What does it mean to reconcile cinema, food, and migration? The Migranti Film Festival, which took place from June 1 to 4, 2018, provided an answer. The four-day event included many meetings, culinary events, and film screenings.
For the second consecutive year, the University of Gastronomic Sciences in Pollenzo confirmed its dedication to spreading the stories of migrant communities in Italy and abroad, in an important collaboration with Slow Food, the City of Bra, and the ASBARL association, and as part of MIBACT’s MigrArti project.
“We must grasp the complexity of the moment,” declared Carlo Petrini at the meeting dedicated to peace policies, together with Flavio Lotti, Roberto Burdese, and Carlo Freccero. Never before has it been so necessary to develop a widespread awareness of the phenomenon of migration and to reflect on the conditions, fate, and extreme vulnerability of thousands of people arriving in Europe. This is what the Migranti Film Festival has tried to do, providing physical and intellectual spaces for sharing, in which cinema and cooking are the main vehicles for reflection and mutual understanding.
Many institutions and members or civil society are working on various initiatives to promote the integration of migrants, and there is one place, the importance of which everyone agrees on: the kitchen. In the opening conference, Cristina Franchini (UNHCR) stated that, “working within the domain of food can be a positive factor in building resilience among refugees and asylum seekers,” as well as in the process of rewriting a collective and multi-ethnic narrative. The stories and kitchens of more than ten migrant communities were the real protagonists of the Migranti Film Festival, and were shared through traditional products and dishes, debates, photography, and projections.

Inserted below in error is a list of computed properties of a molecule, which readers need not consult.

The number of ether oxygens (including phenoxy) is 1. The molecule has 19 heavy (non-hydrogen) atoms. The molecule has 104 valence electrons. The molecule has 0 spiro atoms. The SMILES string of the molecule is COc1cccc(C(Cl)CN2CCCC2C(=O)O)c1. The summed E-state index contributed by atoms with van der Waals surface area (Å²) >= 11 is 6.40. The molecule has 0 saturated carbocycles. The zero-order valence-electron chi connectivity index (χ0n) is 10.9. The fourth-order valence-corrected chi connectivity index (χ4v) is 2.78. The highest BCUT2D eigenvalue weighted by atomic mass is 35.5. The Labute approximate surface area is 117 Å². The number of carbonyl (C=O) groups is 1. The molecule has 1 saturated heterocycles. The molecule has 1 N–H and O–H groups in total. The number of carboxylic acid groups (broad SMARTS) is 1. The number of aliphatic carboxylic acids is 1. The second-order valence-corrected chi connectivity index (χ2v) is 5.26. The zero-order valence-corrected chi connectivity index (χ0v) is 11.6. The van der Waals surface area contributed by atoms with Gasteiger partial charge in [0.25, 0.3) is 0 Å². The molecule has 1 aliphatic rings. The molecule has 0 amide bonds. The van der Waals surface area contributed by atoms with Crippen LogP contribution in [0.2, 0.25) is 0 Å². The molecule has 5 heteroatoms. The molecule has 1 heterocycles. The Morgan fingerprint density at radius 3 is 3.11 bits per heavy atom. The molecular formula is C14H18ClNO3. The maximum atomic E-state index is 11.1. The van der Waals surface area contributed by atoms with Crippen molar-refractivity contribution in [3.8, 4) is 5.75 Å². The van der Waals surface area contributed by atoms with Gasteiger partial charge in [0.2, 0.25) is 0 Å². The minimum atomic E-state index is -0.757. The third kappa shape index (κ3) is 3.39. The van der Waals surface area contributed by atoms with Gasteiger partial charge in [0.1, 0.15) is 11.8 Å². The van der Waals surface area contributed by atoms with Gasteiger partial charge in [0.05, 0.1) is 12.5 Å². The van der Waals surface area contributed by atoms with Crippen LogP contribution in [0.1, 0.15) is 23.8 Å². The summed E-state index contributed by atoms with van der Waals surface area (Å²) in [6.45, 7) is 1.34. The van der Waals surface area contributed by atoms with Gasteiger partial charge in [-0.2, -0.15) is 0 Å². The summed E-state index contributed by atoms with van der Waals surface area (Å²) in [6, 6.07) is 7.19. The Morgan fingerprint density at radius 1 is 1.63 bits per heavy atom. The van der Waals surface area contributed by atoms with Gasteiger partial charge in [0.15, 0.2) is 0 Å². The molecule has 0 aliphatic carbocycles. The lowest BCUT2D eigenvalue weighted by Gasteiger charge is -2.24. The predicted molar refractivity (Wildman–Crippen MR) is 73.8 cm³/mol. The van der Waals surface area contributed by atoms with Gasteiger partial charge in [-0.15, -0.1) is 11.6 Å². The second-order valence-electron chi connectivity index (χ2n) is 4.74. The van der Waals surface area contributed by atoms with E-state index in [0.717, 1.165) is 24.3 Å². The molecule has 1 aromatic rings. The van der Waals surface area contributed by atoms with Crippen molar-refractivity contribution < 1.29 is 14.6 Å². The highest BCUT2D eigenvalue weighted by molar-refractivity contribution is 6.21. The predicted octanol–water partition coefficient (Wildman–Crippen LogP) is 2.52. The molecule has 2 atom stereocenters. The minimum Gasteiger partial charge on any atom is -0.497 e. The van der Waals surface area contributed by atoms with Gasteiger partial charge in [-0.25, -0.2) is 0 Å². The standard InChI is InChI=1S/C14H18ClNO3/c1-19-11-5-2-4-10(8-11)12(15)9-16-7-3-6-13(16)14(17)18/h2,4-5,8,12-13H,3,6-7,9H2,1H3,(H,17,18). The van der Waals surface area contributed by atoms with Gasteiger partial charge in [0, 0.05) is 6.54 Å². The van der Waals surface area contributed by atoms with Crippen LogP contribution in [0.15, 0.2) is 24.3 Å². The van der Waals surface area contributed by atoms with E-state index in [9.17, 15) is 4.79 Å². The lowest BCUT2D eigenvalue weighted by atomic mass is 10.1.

Light and hilarious comedies alternated with poignant moments of reflection, such as the breaking of the Ramadan fast and the exchange of bread. A real window on the world, the event was a place to overcome prejudices and experience food as a relationship with new people and places. The message that the Migranti Film Festival intends to convey is simple but important: There is still space to build multi-ethnic societies based on solidarity and interaction between peoples, where different ways of thinking, acting, and cooking meet and influence each other.